The monarch butterfly is one of the most familiar butterflies of the garden. This butterfly makes a heroic migration, over the lives of several generations, from forests in central Mexico where it overwinters, to summer breeding grounds as far north as southern Canada. The Commission for Environmental Cooperation’s North American Monarch Conservation Plan. published in 2008, states that the “North American migration is considered an endangered biological phenomenon due to threats to the monarch’s habitats during its annual cycle of breeding.”
Monarch butterflies lay their eggs on common milkweed (Asclepias syriaca). The Monarchs progress from egg to larva to chrysalis to butterfly over about 5 weeks. In the spring, the first generation, derived from eggs laid by females who probably overwintered in Mexico, appear in Northern Mexico and the SE United States. There may be three to four more of the summer generations. The adult monarchs present at the end of the summer in the colder climates of the north must retreat to the more hospitable south. According to the Monarch Butterfly Fund, the autumn Monarchs are born in a reproductive state of suspended development called diapause in which the internal sex organs are not mature. In late August through October, they will fly to mountain ranges in central Mexico, living on nectar and helped by warm air currents to cover a distance of up to 2,000 miles.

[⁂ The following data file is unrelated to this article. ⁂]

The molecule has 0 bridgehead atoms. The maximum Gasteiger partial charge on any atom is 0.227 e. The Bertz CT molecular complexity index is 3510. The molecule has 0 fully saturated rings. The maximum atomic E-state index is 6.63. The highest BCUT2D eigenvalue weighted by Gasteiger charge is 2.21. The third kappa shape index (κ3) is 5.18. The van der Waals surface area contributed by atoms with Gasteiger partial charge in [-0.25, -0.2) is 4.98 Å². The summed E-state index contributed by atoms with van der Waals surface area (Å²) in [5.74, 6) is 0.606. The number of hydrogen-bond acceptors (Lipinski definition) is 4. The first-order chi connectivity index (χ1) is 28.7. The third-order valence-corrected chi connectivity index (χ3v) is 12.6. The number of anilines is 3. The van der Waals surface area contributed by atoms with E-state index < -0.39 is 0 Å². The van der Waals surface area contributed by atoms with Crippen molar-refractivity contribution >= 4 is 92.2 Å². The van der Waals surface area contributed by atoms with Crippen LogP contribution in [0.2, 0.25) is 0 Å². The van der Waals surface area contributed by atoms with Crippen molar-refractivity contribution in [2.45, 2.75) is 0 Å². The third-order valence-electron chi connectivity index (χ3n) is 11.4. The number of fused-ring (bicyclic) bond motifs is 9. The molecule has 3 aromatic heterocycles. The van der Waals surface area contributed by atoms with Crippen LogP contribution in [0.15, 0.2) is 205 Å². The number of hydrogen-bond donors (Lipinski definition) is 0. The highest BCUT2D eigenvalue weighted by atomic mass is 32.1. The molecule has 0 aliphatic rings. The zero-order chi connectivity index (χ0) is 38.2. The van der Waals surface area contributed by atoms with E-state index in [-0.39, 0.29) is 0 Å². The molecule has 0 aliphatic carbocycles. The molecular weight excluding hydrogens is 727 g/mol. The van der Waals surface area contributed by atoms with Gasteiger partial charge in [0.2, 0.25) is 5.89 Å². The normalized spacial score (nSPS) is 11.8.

Once in Mexico, they will settle on the branches of Oyamel fir trees on south-facing mountain slopes and go into a state of torpor, reserving energy until the warmer weather of spring arrives, generally in March. The Monarchs emerge from torpor, end diapause, and again repeat the breeding cycle.
Unfortunately, loss of milkweed habitat due to development of pesticide-resistant crops and pesticide use on agricultural lands has greatly impacted Monarch breeding potential. Suburbanization of agricultural lands has also contributed to habitat loss. Diversion of water in the overwintering sites has increased the distance the Monarchs must fly to reach it, using up valuable body food stores. Forest fires and degradation of habitat by poorly regulated tourist visits may also be contributing to difficulties for overwintering Monarchs.
What can we as gardeners do to help the Monarchs? We can plant common milkweeds for breeding sites, and abundant nectar-producing plants for food sources. A quick internet search will turn up sources for Milkweed seeds and seedlings in our area. Working together, we can aid in restoration of habitat and provision of nectar flowers for our beautiful butterflies.
By Mary Beth Cooper, Denver County Master Gardener